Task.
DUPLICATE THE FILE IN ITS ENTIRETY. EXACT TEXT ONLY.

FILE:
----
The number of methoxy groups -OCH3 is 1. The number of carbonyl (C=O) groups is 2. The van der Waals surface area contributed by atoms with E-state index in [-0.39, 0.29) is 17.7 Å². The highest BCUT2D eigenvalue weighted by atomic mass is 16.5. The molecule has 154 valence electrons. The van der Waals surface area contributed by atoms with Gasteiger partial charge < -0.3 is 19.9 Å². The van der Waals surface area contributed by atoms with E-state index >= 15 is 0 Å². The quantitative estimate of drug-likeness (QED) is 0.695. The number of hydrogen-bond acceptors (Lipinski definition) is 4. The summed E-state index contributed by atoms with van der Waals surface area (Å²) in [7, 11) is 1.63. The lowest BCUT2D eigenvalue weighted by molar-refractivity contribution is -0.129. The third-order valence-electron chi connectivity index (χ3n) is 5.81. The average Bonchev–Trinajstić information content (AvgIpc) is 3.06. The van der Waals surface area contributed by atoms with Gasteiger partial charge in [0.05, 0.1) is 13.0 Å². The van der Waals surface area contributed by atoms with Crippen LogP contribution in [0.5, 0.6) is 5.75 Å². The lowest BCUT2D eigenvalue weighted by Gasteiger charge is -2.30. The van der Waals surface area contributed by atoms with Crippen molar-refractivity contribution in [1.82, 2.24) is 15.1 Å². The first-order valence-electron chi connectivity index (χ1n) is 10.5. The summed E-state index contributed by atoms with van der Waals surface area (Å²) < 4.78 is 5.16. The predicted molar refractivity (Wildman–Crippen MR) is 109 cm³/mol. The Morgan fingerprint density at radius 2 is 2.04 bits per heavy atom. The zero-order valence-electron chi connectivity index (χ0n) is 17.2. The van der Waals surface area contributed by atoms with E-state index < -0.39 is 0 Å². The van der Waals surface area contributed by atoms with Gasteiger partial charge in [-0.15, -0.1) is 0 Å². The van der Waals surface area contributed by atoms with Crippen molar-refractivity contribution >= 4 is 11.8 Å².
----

The number of methoxy groups -OCH3 is 1. The number of carbonyl (C=O) groups is 2. The van der Waals surface area contributed by atoms with E-state index in [-0.39, 0.29) is 17.7 Å². The highest BCUT2D eigenvalue weighted by atomic mass is 16.5. The molecule has 154 valence electrons. The van der Waals surface area contributed by atoms with Gasteiger partial charge < -0.3 is 19.9 Å². The van der Waals surface area contributed by atoms with E-state index >= 15 is 0 Å². The quantitative estimate of drug-likeness (QED) is 0.695. The number of hydrogen-bond acceptors (Lipinski definition) is 4. The summed E-state index contributed by atoms with van der Waals surface area (Å²) in [7, 11) is 1.63. The lowest BCUT2D eigenvalue weighted by molar-refractivity contribution is -0.129. The third-order valence-electron chi connectivity index (χ3n) is 5.81. The average Bonchev–Trinajstić information content (AvgIpc) is 3.06. The van der Waals surface area contributed by atoms with Gasteiger partial charge in [0.05, 0.1) is 13.0 Å². The van der Waals surface area contributed by atoms with Crippen LogP contribution in [0.5, 0.6) is 5.75 Å². The lowest BCUT2D eigenvalue weighted by Gasteiger charge is -2.30. The van der Waals surface area contributed by atoms with Crippen molar-refractivity contribution in [1.82, 2.24) is 15.1 Å². The first-order valence-electron chi connectivity index (χ1n) is 10.5. The summed E-state index contributed by atoms with van der Waals surface area (Å²) < 4.78 is 5.16. The predicted molar refractivity (Wildman–Crippen MR) is 109 cm³/mol. The Morgan fingerprint density at radius 2 is 2.04 bits per heavy atom. The zero-order valence-electron chi connectivity index (χ0n) is 17.2. The van der Waals surface area contributed by atoms with E-state index < -0.39 is 0 Å². The van der Waals surface area contributed by atoms with Gasteiger partial charge in [-0.15, -0.1) is 0 Å². The van der Waals surface area contributed by atoms with Crippen molar-refractivity contribution >= 4 is 11.8 Å².